I don't really have any improvements that I made this week.  In fact, I've had quite a trash-producing week.  Ground turkey and fish at the farmer's market both came packaged in plastic.  I went out to eat with other grad students on Tuesday, but we went to a street fair so it was all disposable.  I bought yogurt yesterday, because I needed some kind of protein for lunch, but yogurt cups aren't recyclable in NYC so I'm either going to have to throw it out or wash it and take it to my parents' house at some time in the future.

I suppose I'm going to have to find a balance, at least right now.  I definitely need to improve my planning skills about when to shop and to make sure that I have enough food at the right times.  Nutrition and money may require me to purchase some food that comes with packaging.  I don't want to give up on lunch with other grad students, because I like hanging out with them and I don't want to be unsocial, but it costs more money and produces more trash.  It's a little frustrating because I feel like I'm compromising...and I am compromising, but it seems like it may be necessary right now.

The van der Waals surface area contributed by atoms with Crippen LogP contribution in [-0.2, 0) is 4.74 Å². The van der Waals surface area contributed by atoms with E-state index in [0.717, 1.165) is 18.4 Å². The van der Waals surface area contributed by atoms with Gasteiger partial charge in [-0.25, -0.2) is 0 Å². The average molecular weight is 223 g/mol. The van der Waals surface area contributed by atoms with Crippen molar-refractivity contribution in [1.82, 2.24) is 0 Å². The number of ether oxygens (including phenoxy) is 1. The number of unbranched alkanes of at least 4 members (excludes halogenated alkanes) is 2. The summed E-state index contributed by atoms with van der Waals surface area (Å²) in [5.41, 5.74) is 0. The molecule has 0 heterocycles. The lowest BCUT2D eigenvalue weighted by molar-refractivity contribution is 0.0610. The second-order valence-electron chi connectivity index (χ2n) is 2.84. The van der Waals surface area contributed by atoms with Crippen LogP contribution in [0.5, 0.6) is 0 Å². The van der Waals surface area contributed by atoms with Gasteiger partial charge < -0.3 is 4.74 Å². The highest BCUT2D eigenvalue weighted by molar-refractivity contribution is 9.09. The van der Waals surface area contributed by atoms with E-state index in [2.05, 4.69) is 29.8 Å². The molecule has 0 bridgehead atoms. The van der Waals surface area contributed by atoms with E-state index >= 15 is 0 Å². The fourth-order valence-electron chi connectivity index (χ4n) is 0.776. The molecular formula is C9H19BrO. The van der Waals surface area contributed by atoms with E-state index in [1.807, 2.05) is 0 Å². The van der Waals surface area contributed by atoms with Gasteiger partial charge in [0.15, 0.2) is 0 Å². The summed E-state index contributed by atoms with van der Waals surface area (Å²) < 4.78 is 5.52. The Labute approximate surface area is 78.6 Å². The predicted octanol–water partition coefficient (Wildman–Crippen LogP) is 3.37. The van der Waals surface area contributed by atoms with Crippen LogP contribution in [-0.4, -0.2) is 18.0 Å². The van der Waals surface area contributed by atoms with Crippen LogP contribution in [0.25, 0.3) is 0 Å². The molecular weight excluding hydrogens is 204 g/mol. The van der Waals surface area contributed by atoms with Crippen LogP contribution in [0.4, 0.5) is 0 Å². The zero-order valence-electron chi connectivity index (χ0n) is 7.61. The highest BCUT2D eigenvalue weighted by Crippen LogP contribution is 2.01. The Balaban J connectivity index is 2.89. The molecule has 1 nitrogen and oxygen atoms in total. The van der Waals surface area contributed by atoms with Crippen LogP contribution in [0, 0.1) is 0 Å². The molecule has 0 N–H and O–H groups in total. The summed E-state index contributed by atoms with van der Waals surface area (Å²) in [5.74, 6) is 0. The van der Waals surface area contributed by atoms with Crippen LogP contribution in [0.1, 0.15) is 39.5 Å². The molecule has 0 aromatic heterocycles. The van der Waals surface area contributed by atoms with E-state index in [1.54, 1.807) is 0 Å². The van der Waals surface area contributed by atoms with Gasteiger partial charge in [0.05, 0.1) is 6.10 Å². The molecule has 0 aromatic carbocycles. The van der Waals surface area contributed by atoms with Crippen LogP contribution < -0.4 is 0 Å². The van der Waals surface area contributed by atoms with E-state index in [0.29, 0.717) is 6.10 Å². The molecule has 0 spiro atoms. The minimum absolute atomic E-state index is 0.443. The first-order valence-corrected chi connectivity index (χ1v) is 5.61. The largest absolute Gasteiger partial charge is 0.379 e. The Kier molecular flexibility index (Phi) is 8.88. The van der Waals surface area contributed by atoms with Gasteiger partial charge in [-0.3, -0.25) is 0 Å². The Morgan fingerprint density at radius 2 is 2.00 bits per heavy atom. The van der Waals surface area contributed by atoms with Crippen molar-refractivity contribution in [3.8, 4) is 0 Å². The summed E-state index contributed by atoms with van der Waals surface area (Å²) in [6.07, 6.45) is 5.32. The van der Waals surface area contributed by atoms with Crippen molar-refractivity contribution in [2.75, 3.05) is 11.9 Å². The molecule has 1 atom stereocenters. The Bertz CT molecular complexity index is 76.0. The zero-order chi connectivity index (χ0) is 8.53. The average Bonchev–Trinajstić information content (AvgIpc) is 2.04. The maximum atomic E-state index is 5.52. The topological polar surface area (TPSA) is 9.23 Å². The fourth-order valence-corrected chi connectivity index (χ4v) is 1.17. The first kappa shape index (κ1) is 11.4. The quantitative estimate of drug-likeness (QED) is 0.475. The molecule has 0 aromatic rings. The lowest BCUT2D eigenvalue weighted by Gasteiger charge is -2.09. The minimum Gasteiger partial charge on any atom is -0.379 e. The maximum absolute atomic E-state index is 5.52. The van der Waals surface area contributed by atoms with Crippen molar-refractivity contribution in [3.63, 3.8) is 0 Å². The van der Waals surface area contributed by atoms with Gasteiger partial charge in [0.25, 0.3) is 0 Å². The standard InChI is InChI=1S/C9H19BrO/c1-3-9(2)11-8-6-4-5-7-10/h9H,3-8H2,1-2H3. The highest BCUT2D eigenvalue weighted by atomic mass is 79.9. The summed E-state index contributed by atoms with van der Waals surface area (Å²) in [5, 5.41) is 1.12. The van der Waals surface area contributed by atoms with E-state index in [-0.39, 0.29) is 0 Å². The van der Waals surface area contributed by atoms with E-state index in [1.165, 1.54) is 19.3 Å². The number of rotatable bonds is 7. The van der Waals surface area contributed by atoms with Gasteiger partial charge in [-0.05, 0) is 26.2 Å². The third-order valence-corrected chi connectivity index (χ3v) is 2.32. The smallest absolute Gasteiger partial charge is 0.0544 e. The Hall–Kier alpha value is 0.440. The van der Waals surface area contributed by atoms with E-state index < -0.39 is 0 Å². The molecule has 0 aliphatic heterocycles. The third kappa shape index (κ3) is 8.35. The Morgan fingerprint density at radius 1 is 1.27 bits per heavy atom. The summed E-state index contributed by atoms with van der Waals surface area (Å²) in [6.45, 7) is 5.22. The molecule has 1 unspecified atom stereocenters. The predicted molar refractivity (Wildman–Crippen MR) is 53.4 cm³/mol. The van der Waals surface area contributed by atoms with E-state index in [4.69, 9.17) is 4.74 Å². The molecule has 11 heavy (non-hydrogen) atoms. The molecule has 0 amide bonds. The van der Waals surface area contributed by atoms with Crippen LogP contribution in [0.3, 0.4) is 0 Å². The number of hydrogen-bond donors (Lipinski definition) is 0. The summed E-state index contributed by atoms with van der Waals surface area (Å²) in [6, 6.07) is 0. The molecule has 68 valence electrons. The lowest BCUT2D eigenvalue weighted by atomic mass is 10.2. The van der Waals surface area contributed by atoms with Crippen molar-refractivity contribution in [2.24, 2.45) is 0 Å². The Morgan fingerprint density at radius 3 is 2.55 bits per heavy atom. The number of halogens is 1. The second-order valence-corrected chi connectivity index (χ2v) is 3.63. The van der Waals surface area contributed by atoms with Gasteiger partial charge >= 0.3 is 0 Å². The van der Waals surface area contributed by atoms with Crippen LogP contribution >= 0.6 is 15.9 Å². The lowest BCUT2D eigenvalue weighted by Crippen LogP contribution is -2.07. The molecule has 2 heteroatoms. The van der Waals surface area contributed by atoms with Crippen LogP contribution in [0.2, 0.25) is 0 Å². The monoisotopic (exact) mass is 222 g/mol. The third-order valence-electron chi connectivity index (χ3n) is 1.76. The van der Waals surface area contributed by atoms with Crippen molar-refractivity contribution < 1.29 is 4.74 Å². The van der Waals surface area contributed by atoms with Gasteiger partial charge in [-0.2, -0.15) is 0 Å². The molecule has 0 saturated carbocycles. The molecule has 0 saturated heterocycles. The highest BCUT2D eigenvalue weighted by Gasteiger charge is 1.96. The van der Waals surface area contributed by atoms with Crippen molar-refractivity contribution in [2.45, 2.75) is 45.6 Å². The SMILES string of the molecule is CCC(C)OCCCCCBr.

Monday, September 3, 2012

Freezer Cooking

After the sense of relief I felt when maintenance delivered the new refrigerator and I could actually keep dairy again, my next project was stocking the freezer.  The rather shallow freezer, but my roommate says she doesn't use it so I can use what space there is.

I started doing this last year.  Makes my life a little bit easier, to be able to grab lunch on the way out the door or have dinner mostly prepared way ahead of time.  In particular, it helps keep me from being tempted to go get takeout (which is more convenient now than it was in undergrad, except that produces a lot of trash and I have to spend real money and not dining dollars).  Right now, I've got 4 types of pre-prepared foods, plus some ground turkey that I pre-portioned and froze. 

My freezer! Top shelf has pyrex pans holding foil packets of fish and ground turkey.
Muffins in silicone liners on the door, compost bag, containers of soup concentrate and mini burgers.